fiber_blog_photo.jpgDietary fiber has received a significant amount of attention recently as part of a series of updates made to nutrition facts labels rolled out by FDA earlier this spring. The agency’s new definition of dietary fiber is “non-digestible soluble and insoluble carbohydrates (with 3 or more monomeric units), and lignin that are intrinsic and intact in plants,” and “isolated or synthetic non-digestible carbohydrates (with 3 or more monomeric units) determined by FDA to have physiological effects that are beneficial to human health.” The key here being ‘beneficial fiber’ as defined by FDA.

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Topics: Nutritional Labeling, FDA Regulation Updates, Dietary Fiber, FDA

Are the True Colors of Your Spices Shining Through?

Posted by Nick Price

November 20, 2015 at 10:05 AM

SpicesWhile public awareness over intentionally adulterated food products continues to grow, Mérieux NutriSciences now offers a screen for harmful dyes that are used illegally to enhance the color of spices and seasonings.

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Topics: spices, spice products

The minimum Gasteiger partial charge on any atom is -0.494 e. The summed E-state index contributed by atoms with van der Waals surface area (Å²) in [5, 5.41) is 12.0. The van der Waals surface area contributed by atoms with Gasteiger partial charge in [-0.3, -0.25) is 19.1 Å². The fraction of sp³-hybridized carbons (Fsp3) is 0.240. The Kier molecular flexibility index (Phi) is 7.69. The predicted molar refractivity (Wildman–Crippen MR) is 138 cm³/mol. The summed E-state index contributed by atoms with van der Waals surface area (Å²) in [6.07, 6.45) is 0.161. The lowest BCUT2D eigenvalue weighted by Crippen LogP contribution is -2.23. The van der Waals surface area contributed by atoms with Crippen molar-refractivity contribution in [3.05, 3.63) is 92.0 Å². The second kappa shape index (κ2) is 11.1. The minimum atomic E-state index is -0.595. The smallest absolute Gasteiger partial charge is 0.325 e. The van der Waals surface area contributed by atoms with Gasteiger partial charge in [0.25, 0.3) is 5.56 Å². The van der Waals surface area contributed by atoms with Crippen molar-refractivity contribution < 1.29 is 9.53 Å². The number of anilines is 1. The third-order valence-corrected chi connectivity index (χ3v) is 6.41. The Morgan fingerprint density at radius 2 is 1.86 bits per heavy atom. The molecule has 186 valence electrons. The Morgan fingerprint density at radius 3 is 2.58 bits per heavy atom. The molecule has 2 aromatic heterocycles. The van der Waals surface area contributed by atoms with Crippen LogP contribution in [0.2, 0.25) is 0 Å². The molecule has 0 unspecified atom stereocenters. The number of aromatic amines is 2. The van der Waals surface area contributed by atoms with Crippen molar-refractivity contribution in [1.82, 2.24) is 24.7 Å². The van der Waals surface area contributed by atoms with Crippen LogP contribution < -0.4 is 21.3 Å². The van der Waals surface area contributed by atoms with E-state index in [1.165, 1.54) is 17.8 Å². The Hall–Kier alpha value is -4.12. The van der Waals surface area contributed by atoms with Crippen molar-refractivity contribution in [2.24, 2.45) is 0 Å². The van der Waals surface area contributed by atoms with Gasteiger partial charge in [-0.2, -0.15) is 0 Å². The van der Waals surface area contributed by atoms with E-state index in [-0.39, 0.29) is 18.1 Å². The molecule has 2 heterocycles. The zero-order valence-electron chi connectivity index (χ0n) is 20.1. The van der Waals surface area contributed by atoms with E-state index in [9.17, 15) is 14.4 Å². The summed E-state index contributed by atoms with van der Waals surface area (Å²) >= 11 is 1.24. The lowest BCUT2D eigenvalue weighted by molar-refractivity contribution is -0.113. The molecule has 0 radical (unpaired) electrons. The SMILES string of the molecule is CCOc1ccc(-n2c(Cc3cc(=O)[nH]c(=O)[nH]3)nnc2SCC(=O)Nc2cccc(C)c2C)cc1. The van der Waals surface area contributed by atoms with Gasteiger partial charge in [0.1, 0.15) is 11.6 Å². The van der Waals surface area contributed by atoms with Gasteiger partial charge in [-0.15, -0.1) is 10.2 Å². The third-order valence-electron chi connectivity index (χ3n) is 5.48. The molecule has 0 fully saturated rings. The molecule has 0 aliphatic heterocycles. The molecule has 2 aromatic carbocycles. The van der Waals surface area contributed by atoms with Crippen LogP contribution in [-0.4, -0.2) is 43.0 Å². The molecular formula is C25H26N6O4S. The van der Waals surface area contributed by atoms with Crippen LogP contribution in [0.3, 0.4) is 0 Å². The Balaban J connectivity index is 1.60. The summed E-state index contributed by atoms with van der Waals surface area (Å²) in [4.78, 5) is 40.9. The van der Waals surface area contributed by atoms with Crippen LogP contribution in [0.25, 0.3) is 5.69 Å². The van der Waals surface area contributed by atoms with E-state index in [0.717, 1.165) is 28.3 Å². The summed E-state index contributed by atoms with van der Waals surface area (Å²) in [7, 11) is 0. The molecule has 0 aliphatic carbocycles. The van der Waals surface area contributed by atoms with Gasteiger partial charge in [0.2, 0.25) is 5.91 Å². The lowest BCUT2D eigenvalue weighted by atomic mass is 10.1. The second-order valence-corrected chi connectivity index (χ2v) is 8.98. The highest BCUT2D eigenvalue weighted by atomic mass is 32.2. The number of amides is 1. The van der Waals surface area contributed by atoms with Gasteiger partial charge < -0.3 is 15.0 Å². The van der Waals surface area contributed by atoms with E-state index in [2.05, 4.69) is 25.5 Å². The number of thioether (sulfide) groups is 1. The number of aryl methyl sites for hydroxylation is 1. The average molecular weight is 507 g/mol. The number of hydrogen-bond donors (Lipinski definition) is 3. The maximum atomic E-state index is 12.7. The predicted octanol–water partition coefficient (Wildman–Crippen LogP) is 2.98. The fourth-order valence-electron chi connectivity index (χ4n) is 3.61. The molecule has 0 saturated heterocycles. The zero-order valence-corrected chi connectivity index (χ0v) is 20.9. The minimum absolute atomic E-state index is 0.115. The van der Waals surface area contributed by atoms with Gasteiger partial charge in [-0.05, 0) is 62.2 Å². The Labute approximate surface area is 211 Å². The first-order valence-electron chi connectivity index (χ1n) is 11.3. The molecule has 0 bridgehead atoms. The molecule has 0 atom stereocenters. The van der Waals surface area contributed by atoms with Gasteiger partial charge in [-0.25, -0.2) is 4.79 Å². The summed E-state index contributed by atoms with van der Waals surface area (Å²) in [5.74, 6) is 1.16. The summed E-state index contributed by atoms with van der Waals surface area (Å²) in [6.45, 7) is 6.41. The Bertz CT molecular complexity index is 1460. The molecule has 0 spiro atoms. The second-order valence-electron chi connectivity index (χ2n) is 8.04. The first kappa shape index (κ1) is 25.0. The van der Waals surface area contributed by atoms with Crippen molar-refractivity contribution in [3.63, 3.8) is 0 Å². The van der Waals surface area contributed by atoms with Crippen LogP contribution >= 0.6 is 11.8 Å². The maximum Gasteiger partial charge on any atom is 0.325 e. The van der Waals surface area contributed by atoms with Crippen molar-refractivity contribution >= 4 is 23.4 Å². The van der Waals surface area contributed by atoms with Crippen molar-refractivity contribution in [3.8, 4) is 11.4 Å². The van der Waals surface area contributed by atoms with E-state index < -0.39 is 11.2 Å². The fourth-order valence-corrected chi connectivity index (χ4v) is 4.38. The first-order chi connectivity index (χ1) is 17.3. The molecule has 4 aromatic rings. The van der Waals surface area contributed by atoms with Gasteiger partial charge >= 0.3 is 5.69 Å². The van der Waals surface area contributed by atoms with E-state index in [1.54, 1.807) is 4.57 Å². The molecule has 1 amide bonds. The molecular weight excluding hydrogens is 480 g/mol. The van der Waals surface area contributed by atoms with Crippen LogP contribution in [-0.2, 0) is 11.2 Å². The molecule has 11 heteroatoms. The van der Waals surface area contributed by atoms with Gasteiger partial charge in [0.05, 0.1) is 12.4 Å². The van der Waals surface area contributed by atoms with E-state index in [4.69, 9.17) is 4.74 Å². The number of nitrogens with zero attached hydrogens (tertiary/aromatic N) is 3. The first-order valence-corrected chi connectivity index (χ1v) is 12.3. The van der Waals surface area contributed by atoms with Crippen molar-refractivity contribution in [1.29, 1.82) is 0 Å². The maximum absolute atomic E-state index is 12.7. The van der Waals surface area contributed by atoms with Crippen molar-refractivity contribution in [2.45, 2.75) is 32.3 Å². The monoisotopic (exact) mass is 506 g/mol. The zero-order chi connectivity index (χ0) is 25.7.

Fuzzy Areas in Dietary Fiber

Posted by Nick Price

June 22, 2015 at 1:03 PM

Dietary FiberThe majority of the components listed on standard nutrition panels are well understood.  Sugar, for example, is a nutrient that is actually the sum of several molecules, but the group is well defined and constant. There is little uncertainty. But this changes when we arrive at fiber on the label. Things are changing for fiber. Under FDA's proposed new nutritional label regulations, FDA intends to change its approach in how it defines and measures fiber. This will have far reaching implications for the food industry. 

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Topics: Dietary Fiber

Pet Food Safety: Front and Center For Consumers

Posted by Nick Price

March 27, 2015 at 9:15 AM

rebranding blogThe number of US homes with pets continues to rise, with approximately 85 million pet-owning households today. In addition, it is estimated that pet owners will spend nearly $23 billion dollars on food for their beloved companions this year alone.

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Topics: Pet Food, petfood forum 2015